Facebook said Thursday it pulled down more than 800 pages and accounts that posted sensational political content for violating its rules against spam and “inauthentic behavior” ahead of the US midterm elections.
“The bulk of the inauthentic activity we see on Facebook is spam that’s typically motivated by money, not politics. And the people behind it are adapting their behavior as our enforcement improves,” Facebook head of cybersecurity policy Nathaniel Gleicher and product manager Oscar Rodriguez wrote in a blog post.
The social media giant said it removed 559 pages and 251 accounts for running afoul of its rules. Facebook said some of these accounts tried to drive traffic to their websites for ad dollars and misled users into thinking they were forums for political debate. Others would use fake likes and shares so their content showed up higher in the social network’s News Feed, allowing the accounts to reach more users.
The tech firm, which has tried to stay away from becoming the “arbiter of truth,” also noted it looked at the accounts’ activity instead of its content to decide whether they should be removed.
Some of the accounts that were pulled down included conservative news sites such as Right Wing News, which has more than 3.1 million followers, and left-wing groups such as Resistance and Reverb Press, according to The New York Times.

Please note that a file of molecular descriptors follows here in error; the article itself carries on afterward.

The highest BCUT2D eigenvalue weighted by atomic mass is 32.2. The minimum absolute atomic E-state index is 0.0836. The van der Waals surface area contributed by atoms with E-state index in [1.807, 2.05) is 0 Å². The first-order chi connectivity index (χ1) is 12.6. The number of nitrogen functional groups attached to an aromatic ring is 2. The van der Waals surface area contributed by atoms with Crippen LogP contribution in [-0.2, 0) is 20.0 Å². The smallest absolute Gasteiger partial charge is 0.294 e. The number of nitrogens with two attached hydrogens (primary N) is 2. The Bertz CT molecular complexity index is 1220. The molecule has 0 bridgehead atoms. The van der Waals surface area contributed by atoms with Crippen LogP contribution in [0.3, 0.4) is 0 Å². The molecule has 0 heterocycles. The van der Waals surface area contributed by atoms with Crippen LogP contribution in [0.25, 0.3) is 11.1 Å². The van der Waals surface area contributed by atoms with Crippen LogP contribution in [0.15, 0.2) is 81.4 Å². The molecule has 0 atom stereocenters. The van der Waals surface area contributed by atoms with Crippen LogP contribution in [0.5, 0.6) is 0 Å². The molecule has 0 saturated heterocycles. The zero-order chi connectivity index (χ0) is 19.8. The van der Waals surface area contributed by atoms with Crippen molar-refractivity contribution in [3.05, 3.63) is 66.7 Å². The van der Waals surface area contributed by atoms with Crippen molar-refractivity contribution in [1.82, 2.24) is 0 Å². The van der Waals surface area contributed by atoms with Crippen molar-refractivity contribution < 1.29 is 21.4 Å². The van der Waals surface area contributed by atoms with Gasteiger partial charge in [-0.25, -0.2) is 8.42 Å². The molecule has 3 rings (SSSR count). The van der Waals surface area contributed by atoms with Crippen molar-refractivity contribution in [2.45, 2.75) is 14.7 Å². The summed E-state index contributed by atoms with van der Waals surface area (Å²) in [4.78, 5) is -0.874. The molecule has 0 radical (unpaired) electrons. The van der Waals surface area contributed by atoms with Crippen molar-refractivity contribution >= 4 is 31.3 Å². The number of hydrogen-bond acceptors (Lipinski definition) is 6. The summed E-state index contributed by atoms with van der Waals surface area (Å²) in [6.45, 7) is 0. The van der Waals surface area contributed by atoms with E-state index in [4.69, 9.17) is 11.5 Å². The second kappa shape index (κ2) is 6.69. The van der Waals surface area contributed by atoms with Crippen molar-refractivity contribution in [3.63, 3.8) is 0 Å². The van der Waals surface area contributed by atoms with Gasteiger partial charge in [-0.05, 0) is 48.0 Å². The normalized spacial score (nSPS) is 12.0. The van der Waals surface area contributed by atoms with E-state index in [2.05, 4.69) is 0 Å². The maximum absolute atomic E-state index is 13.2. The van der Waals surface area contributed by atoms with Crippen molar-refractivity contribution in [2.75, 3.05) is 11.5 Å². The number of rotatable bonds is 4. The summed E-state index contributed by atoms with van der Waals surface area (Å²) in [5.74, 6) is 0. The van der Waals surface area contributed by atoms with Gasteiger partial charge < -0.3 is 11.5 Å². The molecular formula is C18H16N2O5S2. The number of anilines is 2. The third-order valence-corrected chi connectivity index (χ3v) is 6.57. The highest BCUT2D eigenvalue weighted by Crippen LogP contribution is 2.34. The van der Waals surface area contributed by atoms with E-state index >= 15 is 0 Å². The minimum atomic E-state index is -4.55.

The tech firm told the news outlet that the accounts the company removed were run by Americans. CNET reached out to Facebook for more details, but the company did not immediately respond.
Facebook, which has more than 2 billion users worldwide, has been under pressure by lawmakers to protect the integrity of elections but also faces accusations it suppresses conservative voices. In 2017, the tech firm revealed it found evidence that Russians used the social network to meddle in the 2016 US presidential election and sow discord among Americans. Since then, Facebook has pulled down hundreds of accounts included some tied to influence campaigns by Iran.
First published Oct. 11, 11:34 a.m. PT.
Update, 12:01 p.m. PT: Includes more details about Facebook’s rationale.
Update, 3:52 p.m. PT: Includes more background.
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More Info: cnet.com